‘RIKKI FULTON PLAYED THE ALHAMBRA TO AN INCREDIBLE 240,000'
As the countdown to Christmas begins, Lucy Evans pays tribute to that most
British of theatrical institutions
antomime is the theatrical yersion of the
\Voolworth's pick and mi\ counter: sickly sweet.
and full of unnatural additiyex. But once you'ye had your lil'Nl bite you can't stop until you feel sick.
So. as the panto season begins for another year. The Lixl proudly presents some facts you probably didn‘t know about lIll\ most beloyed of famin artformxz
2003 5”“ “‘ mu”) Productions of Show ll’lillt' bell]:—y staged simultaneously that it led to the ['K‘s Iil‘\[ ex er dwarf shortage. Some pl‘otItlcliUlh dow'nscaled (think Snow White uml I/It' I'iuir l)lt'tll'l'(',\ l. while enterprising theatrical agencies saw the chance of a lifetime and imported replacement dwaryex from as far afield as Sweden. Belgium and Romania.
Like the beanstalk itself. panto grew from unpromising roots. Its origins lie in (ireek and Roman theatre (the term ‘pantomime' comes from the (ircek for 'we can act eyerything‘l. In the Middle Ages. cayorting Italian clowns battered each other with inflated pig bladders. setting sky high standards for what would follow.
This year. .\'cig/ilmur.y Bad (iuy Stefan Denis is
Playing the \illainous .-\bana/ar in Alta/din at Her
Majesty's Theatre in .-\berdeen. but generally in Scotland we eschew the purpose-built TV celeb in favour of the well-kent faces of theatre performers
After falling out of fayour in the Hills. the female principal boy was brought back by (‘illa Black in a pioneering performance in W71. Iiy er since. the male leads haye been female and the I)tlliiC\ haye been men.
80 THE LIST 3:3 No. '3 You ““
.IIUl/lt'l' (irHMt‘ is pl‘tlhtlIiI) IIiC UItIL‘\I \ltll'} it) become a pantomime. dating back to a (ireek myth about a bird that lay ed golden eggs. The panto based on the story has been bringing in the gold ex er since. \Vhen Rikki I-‘ulton played the dame at The Alhambra Theatre in (ilaxgow. an incredible 240.00” people saw him.
In 2005 panto \ltll‘\ were signed up by (ilthgH\\\ RSAMI) to giyc \ocal lips to teachers w ho found that classroom teaching ptlt a strain on their meal cords. Seriously.
Theatre is full of odd tt‘aditionx but panto has thrown tip Its \ery own. The fairy always enters \ltlg'L‘ right and the baddie stage left. thought to \yltlboIi/e IIeayen and Hell. The final couplets are ne\er performed in rehearsal. only on the first night. meaning the lines are often forgotten by the actors the III'\I time the audience are there to hear them.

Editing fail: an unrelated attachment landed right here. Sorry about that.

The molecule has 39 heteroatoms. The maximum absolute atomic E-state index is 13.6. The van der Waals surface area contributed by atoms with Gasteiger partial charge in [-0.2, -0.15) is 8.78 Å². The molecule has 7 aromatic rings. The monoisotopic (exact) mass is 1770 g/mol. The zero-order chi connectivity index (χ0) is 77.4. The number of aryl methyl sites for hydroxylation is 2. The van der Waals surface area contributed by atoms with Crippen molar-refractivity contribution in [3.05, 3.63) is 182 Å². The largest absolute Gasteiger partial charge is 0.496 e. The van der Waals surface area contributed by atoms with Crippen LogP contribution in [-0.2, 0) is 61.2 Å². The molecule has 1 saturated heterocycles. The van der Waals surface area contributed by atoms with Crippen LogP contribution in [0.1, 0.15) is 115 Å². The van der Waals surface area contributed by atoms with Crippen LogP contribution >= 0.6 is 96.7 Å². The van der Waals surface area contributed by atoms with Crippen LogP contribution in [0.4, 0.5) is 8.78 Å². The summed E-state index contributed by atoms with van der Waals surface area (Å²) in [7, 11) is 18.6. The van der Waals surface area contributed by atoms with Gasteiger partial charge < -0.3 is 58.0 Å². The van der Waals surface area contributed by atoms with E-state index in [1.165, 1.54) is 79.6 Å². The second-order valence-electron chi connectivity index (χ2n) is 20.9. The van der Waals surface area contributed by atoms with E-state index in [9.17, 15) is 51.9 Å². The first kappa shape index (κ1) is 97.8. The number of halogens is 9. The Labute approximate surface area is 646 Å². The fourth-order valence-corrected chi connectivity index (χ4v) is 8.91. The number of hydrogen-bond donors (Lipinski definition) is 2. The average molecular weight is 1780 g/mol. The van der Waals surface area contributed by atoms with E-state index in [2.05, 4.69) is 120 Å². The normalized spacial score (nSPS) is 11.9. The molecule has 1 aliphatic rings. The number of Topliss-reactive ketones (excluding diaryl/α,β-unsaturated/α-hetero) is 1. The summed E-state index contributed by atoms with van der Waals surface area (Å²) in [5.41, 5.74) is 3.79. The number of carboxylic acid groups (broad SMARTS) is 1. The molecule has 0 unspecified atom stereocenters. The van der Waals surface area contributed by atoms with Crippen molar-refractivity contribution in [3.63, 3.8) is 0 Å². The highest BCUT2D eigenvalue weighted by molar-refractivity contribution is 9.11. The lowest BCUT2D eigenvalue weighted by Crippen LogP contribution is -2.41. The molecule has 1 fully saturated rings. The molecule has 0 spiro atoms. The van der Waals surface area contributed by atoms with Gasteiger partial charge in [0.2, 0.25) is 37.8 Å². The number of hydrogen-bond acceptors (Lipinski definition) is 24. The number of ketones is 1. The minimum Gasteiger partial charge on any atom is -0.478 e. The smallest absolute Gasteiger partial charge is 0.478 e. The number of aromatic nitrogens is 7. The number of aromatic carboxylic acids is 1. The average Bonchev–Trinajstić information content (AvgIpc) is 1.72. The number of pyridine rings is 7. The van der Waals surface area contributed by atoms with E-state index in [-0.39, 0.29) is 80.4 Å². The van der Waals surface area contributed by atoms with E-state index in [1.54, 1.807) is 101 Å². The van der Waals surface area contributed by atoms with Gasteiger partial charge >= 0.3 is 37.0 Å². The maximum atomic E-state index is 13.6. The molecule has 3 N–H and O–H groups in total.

'I‘opical jokes referring to current affairs haye been an integral part of the formula since the late lxills. when pantox began to incorporate llllc‘fviliic‘ references to the (‘rimean \Var. Thi\ year Iidinbut'gh audience\ can e\pect _ioke\ about the (faith. and in (ilaxgow don‘t miss the .iapcs about the new 'bendy bridge‘ oy er the Clyde.
.-\nd that\ it for another year of panto.
Oh no it isn't?
See listings for details of this year’s pantomimes being performed in Edinburgh, Glasgow and beyond.
* St Nicholas tells the tale of a theatre critic who falls in love with an actress. then joins a cult of vampires. Father Ted's Peter Dineen leads in this gothic little number from Conor McPherson with a less than ﬂattering view of modern arts journalism. Eastgate Theatre and Arts Centre, Peebles. Thu 13 Dec. then touring.
* Molly Sweeney Brian Friel’s drama about a blind woman who undergoes an operation to restore her sight with devastating consequences amounts to a powerful and emotive night of drama. Cara Kelly shines in a performance that won her a CATS Best Actress Award. Duns Volunteer Hall, Langtongate, Fri 30 Nov; Citizens' Theatre, Glasgow, Tue 4-Sat 8 Dec; Traverse Theatre, Edinburgh, Wed 72-Sat 75 Dec.
'l‘ A Sheep Called Skye Delightful children's theatre from the NTS in Nicola McCartney's adaptation of SR Harris' book. The story of the epic journey of the wee lamb of the title has a sweet tempered message about identity to impart. Duns Volunteer Hall, Langtongate, Sat 7 Dec. then touring.
* Scottish Ballet’s Sleeping Beauty Ashley Page’s new take on an old tale reunites the director with designer Anthony McDonald to create a piece that promises to be a feast for both the eyes and the mind. Theatre Royal, Glasgow, Tue 71-Sat 29 Dec. * Fleeto Paddy Cunneen's new piece of lunchtime theatre transposes the Iliad to a Glasgow housing scheme. where a young man falls into evil ways through Glasgow's knife culture. Gripping, gritty and thought-provoking stuff. Oran Mor, Glasgow, until Sat 1 Dec.